Nataraj Indian Cuisine
394 Bloor Street W
Toronto, ON M5S 1X4
*Photo by Sat Singh from Stock Xchng.
UPDATE 2011: Nataraj is closed and as of now, there's no good Indian in the immediate area. Lots of sushi though.
I (along with my former office mates) regularly hit up Simply Zoup for lunch. It's a pretty standard sort of lunch place with a deli-vibe. Think Seinfeld's Soup Nazi, but fresher, more chain-like, and without the abuse.
Soup is the main deal and it's not uncommon to see up to 20 different types available on a single day. Their Chicken Noodle is pretty standard, they have a decent Cream of Mushroom (though the mushrooms are pureed) and I've had good experiences with their Clam Chowder as well.
Downsides include the fact that the soups aren't large. You're going to pay at least $5 if not $7 (aprox) for smallish bowls, depending on what you order. They also have nice, fresh salads (very lettuce-heavy) and some decent sandwiches.
My favourite order is a soup/sandwich combo. They have a nice Italian bun number with quality deli meat inside available (though not an abundance of it), and they toast it, which amps up the yum factor, but this little combo ends up costing nearly $10, which is a lot to spend for a quick little office lunch that I generally eat at my desk. The combo comes with a cookie, smothered in plastic wrap. I tend to toss that hard little number into my desk drawer, only to toss it later in the week.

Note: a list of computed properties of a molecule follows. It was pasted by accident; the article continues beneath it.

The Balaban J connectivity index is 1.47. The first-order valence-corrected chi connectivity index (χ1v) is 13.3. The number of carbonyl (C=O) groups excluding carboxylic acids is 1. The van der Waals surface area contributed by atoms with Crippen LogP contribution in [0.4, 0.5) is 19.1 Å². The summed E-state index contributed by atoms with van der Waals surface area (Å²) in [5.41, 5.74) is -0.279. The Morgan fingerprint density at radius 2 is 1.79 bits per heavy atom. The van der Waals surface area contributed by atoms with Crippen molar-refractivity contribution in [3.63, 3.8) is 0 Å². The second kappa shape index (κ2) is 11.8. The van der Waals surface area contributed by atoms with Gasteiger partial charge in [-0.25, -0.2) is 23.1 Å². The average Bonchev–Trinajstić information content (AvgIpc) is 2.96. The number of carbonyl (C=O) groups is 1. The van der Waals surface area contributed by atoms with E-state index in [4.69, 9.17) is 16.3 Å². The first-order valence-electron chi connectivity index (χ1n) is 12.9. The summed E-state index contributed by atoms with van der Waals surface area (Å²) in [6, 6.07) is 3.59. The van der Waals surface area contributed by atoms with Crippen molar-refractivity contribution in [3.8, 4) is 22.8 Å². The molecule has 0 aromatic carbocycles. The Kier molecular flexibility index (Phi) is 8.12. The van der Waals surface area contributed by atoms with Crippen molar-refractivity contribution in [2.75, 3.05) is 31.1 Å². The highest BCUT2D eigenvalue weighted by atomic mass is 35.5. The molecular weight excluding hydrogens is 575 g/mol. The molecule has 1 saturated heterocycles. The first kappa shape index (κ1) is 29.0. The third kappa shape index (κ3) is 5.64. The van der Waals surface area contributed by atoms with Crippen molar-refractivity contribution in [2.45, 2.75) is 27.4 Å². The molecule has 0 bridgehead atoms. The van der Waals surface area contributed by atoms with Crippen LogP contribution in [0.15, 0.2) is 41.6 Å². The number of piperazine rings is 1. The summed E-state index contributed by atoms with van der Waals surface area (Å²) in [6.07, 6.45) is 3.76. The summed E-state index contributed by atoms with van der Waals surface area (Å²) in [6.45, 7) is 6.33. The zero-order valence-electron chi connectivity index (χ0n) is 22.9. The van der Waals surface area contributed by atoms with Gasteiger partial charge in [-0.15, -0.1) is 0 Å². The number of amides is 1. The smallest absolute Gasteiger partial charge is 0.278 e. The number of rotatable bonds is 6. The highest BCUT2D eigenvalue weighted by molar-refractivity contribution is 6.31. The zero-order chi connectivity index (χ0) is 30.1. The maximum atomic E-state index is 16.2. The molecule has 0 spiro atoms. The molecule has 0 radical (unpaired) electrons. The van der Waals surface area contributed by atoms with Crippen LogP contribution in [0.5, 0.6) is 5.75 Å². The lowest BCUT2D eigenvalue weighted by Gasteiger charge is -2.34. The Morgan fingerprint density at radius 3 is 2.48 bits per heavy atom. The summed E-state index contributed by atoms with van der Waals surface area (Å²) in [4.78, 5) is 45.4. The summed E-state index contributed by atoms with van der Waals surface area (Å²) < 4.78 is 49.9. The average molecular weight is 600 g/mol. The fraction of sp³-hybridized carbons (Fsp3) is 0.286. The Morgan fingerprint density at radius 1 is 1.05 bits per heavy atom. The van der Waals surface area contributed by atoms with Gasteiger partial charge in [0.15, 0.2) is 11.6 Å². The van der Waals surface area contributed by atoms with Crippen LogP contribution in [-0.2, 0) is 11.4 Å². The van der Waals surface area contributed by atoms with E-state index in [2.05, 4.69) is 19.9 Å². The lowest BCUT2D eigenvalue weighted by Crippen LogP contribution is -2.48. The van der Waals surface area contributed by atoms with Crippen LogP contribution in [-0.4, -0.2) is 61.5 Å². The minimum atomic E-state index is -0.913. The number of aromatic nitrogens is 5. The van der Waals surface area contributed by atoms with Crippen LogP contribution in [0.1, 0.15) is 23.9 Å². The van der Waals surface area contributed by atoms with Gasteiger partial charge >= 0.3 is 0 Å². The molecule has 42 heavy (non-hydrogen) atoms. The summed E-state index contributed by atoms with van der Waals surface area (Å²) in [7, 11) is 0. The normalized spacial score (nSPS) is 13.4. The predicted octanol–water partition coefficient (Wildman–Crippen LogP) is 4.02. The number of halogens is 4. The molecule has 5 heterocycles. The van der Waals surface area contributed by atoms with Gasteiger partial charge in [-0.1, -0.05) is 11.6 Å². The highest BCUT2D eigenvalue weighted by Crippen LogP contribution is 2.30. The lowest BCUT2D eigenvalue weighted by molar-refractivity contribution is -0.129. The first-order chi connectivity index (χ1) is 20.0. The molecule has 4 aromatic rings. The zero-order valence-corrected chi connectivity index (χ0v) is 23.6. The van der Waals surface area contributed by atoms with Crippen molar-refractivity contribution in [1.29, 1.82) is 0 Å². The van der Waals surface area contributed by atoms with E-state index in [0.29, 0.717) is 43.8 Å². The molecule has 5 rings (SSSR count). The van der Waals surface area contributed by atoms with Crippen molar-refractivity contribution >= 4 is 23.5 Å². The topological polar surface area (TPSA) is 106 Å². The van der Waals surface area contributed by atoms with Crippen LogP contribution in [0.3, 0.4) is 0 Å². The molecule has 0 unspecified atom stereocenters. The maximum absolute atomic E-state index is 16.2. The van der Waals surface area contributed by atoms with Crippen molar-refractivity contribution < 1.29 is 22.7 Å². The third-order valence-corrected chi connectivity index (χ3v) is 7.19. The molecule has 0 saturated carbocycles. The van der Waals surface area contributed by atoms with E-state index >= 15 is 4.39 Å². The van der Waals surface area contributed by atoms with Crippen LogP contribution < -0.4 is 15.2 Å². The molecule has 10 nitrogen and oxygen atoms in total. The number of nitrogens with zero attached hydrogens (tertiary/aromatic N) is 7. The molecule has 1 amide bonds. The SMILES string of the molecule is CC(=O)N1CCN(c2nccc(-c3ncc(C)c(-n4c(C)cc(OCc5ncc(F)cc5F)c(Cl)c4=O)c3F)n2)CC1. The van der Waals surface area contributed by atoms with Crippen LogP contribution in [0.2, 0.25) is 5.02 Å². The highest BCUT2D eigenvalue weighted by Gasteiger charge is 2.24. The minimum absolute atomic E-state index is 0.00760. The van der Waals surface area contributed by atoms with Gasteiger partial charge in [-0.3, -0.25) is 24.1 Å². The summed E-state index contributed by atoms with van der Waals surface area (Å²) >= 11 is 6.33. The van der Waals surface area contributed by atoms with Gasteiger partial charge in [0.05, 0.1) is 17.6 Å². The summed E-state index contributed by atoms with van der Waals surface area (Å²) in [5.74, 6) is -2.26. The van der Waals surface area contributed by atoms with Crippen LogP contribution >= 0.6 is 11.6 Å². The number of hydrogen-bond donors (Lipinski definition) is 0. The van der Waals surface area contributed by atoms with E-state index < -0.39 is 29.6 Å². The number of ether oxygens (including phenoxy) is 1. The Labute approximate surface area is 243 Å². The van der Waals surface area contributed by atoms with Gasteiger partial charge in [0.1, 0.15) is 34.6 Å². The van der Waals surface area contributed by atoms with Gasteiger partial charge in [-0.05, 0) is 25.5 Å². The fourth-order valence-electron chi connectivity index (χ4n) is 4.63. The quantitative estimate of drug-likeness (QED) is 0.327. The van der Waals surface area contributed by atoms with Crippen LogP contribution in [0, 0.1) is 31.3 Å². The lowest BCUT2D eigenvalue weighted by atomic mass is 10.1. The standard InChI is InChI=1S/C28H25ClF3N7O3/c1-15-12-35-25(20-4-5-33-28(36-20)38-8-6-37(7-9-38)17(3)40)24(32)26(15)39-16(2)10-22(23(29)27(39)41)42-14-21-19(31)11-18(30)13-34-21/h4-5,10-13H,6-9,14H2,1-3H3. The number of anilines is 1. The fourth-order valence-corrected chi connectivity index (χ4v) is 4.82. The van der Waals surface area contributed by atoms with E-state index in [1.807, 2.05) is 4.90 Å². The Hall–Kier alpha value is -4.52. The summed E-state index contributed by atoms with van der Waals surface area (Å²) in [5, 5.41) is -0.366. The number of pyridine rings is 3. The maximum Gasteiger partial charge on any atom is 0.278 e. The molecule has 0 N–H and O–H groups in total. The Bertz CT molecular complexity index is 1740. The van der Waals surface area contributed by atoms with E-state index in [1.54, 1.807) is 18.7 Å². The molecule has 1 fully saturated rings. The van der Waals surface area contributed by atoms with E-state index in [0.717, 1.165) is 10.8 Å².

There are tables at Simply Zoup, but no one seems to use them. It's all about the take away. The best thing about it is that there are plenty of soup options to choose from, so you're likely to find something to suit you. Ultimately, though, this place is just a fancier sort of fast food. It's primarily frequented by office drones on lunch, which tells you something.